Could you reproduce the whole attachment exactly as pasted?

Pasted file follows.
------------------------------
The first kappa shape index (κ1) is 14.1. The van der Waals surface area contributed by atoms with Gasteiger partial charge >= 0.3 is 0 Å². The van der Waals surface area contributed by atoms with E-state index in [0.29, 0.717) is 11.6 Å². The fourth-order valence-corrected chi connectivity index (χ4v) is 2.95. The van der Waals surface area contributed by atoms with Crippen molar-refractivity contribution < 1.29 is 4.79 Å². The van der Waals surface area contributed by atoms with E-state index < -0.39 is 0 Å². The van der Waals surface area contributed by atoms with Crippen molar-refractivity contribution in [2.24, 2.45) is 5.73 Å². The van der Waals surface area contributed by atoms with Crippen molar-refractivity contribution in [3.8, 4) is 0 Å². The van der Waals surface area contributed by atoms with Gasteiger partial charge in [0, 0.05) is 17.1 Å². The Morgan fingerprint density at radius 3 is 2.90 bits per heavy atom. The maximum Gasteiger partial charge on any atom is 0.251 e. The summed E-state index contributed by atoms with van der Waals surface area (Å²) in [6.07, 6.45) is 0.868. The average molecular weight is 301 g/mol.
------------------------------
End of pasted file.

The first kappa shape index (κ1) is 14.1. The van der Waals surface area contributed by atoms with Gasteiger partial charge >= 0.3 is 0 Å². The van der Waals surface area contributed by atoms with E-state index in [0.29, 0.717) is 11.6 Å². The fourth-order valence-corrected chi connectivity index (χ4v) is 2.95. The van der Waals surface area contributed by atoms with Crippen molar-refractivity contribution < 1.29 is 4.79 Å². The van der Waals surface area contributed by atoms with E-state index < -0.39 is 0 Å². The van der Waals surface area contributed by atoms with Crippen molar-refractivity contribution in [2.24, 2.45) is 5.73 Å². The van der Waals surface area contributed by atoms with Crippen molar-refractivity contribution in [3.8, 4) is 0 Å². The van der Waals surface area contributed by atoms with Gasteiger partial charge in [0, 0.05) is 17.1 Å². The Morgan fingerprint density at radius 3 is 2.90 bits per heavy atom. The maximum Gasteiger partial charge on any atom is 0.251 e. The summed E-state index contributed by atoms with van der Waals surface area (Å²) in [6.07, 6.45) is 0.868. The average molecular weight is 301 g/mol.